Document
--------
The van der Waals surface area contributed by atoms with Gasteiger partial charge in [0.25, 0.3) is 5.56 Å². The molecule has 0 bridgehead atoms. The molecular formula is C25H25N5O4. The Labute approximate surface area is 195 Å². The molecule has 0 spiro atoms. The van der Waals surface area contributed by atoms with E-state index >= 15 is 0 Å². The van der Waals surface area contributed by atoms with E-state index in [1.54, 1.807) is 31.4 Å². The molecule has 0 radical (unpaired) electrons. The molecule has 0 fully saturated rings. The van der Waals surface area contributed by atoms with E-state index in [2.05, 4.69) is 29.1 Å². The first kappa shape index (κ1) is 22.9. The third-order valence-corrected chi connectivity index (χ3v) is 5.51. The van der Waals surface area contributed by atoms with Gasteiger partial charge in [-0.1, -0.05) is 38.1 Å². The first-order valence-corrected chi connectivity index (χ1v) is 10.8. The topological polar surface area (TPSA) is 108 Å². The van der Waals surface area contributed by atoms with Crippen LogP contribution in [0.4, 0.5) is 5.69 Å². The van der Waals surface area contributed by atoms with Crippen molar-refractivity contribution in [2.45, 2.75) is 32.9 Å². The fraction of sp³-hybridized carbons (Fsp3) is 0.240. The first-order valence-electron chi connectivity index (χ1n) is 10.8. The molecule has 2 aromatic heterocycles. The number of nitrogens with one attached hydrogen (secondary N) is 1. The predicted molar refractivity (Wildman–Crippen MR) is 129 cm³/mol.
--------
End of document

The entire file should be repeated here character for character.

The van der Waals surface area contributed by atoms with Gasteiger partial charge in [0.25, 0.3) is 5.56 Å². The molecule has 0 bridgehead atoms. The molecular formula is C25H25N5O4. The Labute approximate surface area is 195 Å². The molecule has 0 spiro atoms. The van der Waals surface area contributed by atoms with E-state index >= 15 is 0 Å². The van der Waals surface area contributed by atoms with E-state index in [1.54, 1.807) is 31.4 Å². The molecule has 0 radical (unpaired) electrons. The molecule has 0 fully saturated rings. The van der Waals surface area contributed by atoms with E-state index in [2.05, 4.69) is 29.1 Å². The first kappa shape index (κ1) is 22.9. The third-order valence-corrected chi connectivity index (χ3v) is 5.51. The van der Waals surface area contributed by atoms with Gasteiger partial charge in [-0.1, -0.05) is 38.1 Å². The first-order valence-corrected chi connectivity index (χ1v) is 10.8. The topological polar surface area (TPSA) is 108 Å². The van der Waals surface area contributed by atoms with Crippen LogP contribution in [0.4, 0.5) is 5.69 Å². The van der Waals surface area contributed by atoms with Crippen molar-refractivity contribution in [2.45, 2.75) is 32.9 Å². The fraction of sp³-hybridized carbons (Fsp3) is 0.240. The first-order valence-electron chi connectivity index (χ1n) is 10.8. The molecule has 2 aromatic heterocycles. The number of nitrogens with one attached hydrogen (secondary N) is 1. The predicted molar refractivity (Wildman–Crippen MR) is 129 cm³/mol.